On this, the longest night of the year, I want to thank you for your support over the past year. My purpose here is to invite more serenity, vitality, depth, intuition, and ancient wisdom into my life, your life, and the lives of everyone else who is realizing there’s something more to this existence than simply existing.
I write this thank-you today because it was the winter solstice that first opened my eyes to a deeper reality than the one I was living.
I have long struggled with these short daylight hours and long, cold nights. I wrote about that here: Seasonal Depression & Autumn Magic. As I talked about in that post, the more meaning and purpose I discover, the easier it is for me to not just tolerate the darkness, but to embrace it and use it in my life the way my ancestors did.
One of the turning points for me happened a few years ago while I was out spending some quiet time with my equine soulmate and co-therapist, my Norwegian Fjord Horse Charae. It was 5 pm and already dark, and it was a couple days after the Winter Solstice. As I ran my fingers through her thick winter haircoat I realized she was starting to shed. Just days earlier I was doing the same thing and barely a hair was willing to let go; now I was getting fistfuls of it. How was it that in mid-December, with the worst of the winter still to come, her shedding cycle suddenly changed? I pondered what it could be that was the ultimate trigger for such a force of nature (this horse can shed enough hair to clothe three of her hot-blooded kin!) and realized that winter solstice had just passed. That was it, that was the trigger. It was one of those moments where my mind swirled and my perspective zoomed way, way out. How does she know?! If I were following a more natural calendar I could set my clock to her shedding cycle and, I realized, there were probably many other cues available in Nature to which I wasn’t paying any attention.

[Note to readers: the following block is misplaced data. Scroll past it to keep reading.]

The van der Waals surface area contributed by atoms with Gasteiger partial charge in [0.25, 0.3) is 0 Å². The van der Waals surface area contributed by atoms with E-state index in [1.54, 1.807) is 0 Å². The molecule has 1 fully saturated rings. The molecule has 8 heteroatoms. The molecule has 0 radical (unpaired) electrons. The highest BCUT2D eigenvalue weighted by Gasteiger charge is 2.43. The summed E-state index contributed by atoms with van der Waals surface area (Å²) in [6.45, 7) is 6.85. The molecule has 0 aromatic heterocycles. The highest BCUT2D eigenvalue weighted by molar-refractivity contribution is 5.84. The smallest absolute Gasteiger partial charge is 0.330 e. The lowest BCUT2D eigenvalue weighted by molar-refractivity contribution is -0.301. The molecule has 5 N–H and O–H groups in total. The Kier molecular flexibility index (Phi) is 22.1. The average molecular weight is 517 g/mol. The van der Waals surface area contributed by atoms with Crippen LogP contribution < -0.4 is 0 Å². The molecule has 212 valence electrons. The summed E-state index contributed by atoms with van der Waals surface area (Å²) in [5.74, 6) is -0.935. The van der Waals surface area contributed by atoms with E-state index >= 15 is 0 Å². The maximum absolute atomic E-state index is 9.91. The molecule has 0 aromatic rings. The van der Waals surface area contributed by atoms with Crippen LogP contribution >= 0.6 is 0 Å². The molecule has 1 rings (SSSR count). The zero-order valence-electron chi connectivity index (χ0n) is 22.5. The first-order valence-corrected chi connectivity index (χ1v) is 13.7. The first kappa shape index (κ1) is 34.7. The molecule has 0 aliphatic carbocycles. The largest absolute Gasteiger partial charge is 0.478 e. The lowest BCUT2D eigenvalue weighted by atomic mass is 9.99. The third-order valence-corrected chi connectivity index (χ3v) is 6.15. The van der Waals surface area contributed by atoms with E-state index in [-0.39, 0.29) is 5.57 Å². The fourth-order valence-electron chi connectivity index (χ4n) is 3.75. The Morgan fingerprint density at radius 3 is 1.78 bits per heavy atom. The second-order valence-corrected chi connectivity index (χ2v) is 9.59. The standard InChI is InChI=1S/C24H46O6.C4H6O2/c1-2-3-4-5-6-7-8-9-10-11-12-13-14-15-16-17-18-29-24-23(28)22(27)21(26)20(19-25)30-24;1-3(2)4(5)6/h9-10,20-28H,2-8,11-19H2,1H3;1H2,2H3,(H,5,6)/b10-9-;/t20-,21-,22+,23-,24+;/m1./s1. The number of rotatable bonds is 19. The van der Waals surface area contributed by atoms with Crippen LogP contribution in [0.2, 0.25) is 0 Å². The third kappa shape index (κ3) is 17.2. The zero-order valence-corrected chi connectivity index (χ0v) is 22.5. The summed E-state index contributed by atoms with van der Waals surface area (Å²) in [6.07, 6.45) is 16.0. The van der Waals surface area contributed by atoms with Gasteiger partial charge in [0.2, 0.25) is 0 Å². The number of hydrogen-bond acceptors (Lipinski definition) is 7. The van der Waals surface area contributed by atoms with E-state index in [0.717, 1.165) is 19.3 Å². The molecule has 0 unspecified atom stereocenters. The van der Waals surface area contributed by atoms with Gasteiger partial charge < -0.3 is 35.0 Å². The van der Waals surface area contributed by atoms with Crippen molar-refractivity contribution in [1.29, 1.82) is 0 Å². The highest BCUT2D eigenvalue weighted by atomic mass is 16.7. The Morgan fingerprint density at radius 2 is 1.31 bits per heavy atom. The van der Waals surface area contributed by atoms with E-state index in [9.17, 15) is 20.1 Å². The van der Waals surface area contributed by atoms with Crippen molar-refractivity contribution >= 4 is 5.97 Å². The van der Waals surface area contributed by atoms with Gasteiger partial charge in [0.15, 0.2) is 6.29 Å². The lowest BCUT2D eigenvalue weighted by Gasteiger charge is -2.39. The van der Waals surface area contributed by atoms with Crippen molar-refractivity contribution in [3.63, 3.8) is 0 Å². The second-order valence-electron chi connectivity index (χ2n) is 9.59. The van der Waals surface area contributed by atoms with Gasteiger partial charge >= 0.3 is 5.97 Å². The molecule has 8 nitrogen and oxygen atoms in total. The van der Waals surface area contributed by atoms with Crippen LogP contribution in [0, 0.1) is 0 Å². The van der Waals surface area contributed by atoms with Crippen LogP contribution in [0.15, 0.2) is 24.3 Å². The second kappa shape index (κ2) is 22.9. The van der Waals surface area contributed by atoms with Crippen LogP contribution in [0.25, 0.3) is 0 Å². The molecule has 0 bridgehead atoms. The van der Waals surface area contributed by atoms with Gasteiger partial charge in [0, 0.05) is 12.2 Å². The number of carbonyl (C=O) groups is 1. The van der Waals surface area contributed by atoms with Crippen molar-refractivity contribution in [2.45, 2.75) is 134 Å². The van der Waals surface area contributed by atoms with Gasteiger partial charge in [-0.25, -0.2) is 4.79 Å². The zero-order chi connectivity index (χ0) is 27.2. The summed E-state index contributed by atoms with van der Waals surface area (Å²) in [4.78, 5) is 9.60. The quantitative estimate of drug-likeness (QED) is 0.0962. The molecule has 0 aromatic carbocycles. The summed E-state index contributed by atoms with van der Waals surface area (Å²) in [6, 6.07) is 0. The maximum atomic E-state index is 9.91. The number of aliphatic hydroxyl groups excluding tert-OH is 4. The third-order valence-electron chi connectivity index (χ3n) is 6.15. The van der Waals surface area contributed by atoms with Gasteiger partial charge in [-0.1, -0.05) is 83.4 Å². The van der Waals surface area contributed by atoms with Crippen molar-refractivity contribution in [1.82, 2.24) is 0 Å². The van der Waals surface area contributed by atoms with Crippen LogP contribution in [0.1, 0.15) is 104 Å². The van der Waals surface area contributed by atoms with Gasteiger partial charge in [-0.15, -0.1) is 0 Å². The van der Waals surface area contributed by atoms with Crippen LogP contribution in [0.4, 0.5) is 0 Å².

It was then that it really hit home for me… the calendar I was raised in, with Christmas still a couple days away, was a man-made creation that did not honour the natural rhythms of Nature. I knew that various cultures around the world followed different calendars, but which was “correct”? Who can say which one is true? My horse can.
It’s a bit of a silly and insignificant story for an important turning point… me standing in the dark and cold with a fistful of horse hair, but this began my journey in earnest to educate myself about the natural rhythms that I had been blind to, and to figure out when and why my people lost touch.
Here are a few things you may not know about the calendar that most of the world now follows:
- It was introduced in 1582 by Pope Gregory XIII, replacing the Julian calendar (which had been introduced by Julius Caesar in 46 BC. The Gregorian calendar was originally introduced to change the date of Easter. Because the Julian calendar miscalculated the solar year, it had fallen out of sync with the seasons and Easter was moving further and further away from the spring Equinox (Nature’s calendar).